Transgenic mouse models for the chronic hepatitis B surface antigen carrier state: Transfection a deux
Article first published online: 6 DEC 2005
Copyright © 1986 American Association for the Study of Liver Diseases
Volume 6, Issue 3, pages 532–533, May/June 1986
How to Cite
Bisceglie, A. M. D. and Hoofnagle, J. H. (1986), Transgenic mouse models for the chronic hepatitis B surface antigen carrier state: Transfection a deux. Hepatology, 6: 532–533. doi: 10.1002/hep.1840060336
- Issue published online: 6 DEC 2005
- Article first published online: 6 DEC 2005
- Cited By
In an attempt to establish a model of the healthy carrier state in hepatitis B virus (HBV) infections, transgenic mice expressing HBV genes were produced. Fertilized one-cell eggs were microinjected with subgenomic fragments of HBV DNA containing the coding regions for the HBV surface antigen (HBsAg) and pre-S and×antigens. Either the normal (HBV) or metallothionein promoters were used to obtain expression of the HBV genes. There was no evidence of viral replication or tissue pathology. The integrated HBV DNA sequences were inherited in a normal Mendelian fashion. Three of 16 transgenic mice expressed HBV-encoded gene products to which they were immunologically tolerant. Expression was not tissue specific and may be influenced by the genomic integration site and cellular factors. Both HBsAg and pre-S antigen were detectable within the cytoplasm of hepatocytes and renal tubular epithelial cells. High serum concentrations of HBsAg were detectable and the secreted product appeared authentic as judged by mean density, morphology, mean particle diameter, polypeptide composition, and antigenicity. The absence of tissue pathology in these immunologically tolerant animals supports the hypothesis that cellular injury under these conditions is not a direct consequence of expression of the pre-S or HBs regions of the HBV genome.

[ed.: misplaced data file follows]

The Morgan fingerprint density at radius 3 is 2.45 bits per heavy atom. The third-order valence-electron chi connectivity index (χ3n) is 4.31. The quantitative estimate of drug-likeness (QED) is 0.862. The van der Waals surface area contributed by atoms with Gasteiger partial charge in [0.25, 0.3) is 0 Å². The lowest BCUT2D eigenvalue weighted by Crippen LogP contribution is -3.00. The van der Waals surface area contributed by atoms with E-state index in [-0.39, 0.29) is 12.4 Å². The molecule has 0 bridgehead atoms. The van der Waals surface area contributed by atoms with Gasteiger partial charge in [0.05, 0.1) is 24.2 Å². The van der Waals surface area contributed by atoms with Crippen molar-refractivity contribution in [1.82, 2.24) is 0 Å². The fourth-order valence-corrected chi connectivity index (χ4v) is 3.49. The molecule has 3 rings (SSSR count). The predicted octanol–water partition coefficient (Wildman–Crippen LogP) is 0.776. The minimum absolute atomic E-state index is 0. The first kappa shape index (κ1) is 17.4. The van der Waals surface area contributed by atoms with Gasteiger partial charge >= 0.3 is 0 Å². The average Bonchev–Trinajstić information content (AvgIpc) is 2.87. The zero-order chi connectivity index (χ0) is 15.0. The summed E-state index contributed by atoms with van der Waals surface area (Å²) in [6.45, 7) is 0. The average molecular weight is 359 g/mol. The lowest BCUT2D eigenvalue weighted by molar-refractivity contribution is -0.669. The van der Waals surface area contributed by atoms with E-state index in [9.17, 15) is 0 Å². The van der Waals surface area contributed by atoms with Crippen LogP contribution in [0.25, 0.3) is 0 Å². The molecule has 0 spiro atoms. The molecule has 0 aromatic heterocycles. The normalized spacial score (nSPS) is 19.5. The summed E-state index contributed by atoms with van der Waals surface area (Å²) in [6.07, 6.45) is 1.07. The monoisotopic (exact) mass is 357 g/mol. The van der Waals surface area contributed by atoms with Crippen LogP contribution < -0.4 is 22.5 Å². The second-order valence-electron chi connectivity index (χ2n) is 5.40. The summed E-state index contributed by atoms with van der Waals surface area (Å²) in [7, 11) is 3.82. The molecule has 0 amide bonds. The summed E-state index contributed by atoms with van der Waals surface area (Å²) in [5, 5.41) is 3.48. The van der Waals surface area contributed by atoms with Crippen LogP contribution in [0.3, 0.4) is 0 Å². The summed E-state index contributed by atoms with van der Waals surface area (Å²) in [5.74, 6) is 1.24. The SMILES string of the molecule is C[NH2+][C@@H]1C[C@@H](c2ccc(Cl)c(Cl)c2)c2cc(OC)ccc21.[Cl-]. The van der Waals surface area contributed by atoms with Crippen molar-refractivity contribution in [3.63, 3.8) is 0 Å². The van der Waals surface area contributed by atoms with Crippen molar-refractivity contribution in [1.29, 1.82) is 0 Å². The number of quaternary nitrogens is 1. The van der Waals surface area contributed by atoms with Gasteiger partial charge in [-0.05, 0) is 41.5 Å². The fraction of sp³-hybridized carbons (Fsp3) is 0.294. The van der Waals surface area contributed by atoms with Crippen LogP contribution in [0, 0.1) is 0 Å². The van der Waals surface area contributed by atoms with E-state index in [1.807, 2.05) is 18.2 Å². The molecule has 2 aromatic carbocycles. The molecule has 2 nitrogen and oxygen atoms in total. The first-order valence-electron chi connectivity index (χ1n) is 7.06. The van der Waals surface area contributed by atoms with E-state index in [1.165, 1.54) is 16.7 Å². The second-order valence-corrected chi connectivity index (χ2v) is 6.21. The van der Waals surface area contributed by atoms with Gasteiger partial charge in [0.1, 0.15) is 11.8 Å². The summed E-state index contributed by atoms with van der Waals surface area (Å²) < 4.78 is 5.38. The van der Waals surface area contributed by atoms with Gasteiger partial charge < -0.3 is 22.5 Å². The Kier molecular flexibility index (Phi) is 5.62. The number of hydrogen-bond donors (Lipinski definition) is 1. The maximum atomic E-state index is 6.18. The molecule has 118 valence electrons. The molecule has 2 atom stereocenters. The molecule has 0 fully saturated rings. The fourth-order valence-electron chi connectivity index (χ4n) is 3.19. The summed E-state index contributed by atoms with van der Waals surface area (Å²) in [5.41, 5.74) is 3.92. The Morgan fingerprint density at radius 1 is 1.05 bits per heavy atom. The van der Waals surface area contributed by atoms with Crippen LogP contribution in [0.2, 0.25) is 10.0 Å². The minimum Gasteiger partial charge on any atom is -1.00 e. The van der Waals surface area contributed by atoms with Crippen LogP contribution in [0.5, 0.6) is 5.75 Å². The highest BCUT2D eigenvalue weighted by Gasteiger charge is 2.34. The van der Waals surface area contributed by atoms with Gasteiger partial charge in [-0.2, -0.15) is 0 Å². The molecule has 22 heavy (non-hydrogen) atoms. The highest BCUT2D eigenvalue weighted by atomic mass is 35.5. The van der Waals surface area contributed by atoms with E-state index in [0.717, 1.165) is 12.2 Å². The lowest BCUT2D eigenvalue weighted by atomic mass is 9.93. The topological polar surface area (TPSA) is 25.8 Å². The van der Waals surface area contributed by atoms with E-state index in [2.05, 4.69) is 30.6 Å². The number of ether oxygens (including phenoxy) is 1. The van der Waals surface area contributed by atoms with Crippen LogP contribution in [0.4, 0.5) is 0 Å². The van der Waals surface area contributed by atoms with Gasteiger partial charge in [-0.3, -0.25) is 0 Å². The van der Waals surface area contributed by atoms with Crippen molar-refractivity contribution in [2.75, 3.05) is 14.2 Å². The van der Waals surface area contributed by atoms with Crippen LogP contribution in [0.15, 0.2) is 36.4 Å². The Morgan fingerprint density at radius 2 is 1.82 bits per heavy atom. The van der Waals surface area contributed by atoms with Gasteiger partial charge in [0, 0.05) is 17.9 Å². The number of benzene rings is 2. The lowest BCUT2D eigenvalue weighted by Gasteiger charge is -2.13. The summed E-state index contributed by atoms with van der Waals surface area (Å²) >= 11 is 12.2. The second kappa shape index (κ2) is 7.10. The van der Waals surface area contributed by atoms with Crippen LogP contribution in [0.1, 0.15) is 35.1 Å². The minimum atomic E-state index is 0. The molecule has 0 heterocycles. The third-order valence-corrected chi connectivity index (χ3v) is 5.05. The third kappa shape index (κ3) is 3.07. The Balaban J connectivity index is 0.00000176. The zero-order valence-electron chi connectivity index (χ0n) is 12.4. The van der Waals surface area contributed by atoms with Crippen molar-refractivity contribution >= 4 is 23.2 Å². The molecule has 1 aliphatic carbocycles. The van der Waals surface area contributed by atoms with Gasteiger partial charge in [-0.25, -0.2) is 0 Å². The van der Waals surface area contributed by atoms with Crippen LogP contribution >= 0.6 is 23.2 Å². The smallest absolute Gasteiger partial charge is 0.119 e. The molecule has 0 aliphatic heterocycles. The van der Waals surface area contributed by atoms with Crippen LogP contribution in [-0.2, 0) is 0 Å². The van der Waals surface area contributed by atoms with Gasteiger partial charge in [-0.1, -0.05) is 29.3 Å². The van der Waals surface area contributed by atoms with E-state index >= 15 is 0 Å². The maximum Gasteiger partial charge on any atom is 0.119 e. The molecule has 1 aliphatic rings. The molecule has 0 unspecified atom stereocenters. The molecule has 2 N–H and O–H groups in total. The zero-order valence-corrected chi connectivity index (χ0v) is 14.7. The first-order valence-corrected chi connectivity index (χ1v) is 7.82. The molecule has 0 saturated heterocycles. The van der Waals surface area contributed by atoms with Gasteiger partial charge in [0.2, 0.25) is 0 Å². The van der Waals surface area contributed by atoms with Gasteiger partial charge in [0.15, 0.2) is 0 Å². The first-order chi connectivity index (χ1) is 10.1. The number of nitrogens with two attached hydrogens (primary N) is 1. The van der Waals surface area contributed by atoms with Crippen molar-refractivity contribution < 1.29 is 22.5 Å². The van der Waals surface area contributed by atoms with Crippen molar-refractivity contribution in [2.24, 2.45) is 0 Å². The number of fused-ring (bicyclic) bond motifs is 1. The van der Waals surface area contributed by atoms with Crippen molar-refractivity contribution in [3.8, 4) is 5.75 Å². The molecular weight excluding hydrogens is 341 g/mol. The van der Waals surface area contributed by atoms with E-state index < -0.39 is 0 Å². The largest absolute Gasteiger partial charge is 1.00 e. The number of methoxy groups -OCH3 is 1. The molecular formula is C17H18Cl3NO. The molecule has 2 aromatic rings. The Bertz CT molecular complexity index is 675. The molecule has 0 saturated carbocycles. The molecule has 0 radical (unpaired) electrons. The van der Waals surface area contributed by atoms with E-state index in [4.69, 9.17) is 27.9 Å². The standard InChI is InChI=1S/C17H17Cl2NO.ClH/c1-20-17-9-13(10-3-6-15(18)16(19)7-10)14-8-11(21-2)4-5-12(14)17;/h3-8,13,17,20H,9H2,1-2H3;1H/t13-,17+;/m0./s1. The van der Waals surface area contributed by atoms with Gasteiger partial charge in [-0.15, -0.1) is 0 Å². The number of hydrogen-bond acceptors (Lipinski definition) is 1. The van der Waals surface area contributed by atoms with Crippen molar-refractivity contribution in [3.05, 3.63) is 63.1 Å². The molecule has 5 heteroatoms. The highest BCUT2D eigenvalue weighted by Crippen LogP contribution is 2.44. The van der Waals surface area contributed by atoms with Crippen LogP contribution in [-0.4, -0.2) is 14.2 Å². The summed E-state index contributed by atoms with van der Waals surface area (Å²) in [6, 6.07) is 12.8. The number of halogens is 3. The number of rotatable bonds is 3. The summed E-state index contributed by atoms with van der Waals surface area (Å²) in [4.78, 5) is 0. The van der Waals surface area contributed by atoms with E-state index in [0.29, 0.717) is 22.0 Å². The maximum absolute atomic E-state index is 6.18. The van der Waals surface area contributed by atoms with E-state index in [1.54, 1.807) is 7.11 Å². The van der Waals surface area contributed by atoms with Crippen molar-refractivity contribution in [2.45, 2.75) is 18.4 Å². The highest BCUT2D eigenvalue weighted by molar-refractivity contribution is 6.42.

Two transgenic mice were obtained that contain in their chromosomes the complete hepatitis B virus (HBV) genome except for the core gene. These mice secrete particles of HBV surface antigen (HBsAg) in the serum. In one mouse, HBV DNA sequences that had integrated at two different sites were shown to segregate independently in the first filial generation (F1) and only one of the sequences allowed expression of the surface antigen. Among these animals the males produced five to ten times more HBsAg than the females. A 2.1-kilobase messenger RNA species comigrating with the major surface gene messenger RNA is expressed specifically in the liver in the two original mice. The results suggest that the HBV sequences introduced into the mice are able to confer a tissue-specific expression to the S gene. In addition, the HBV transgenic mice represent a new model for the chronic carrier state of hepatitis B virus infection.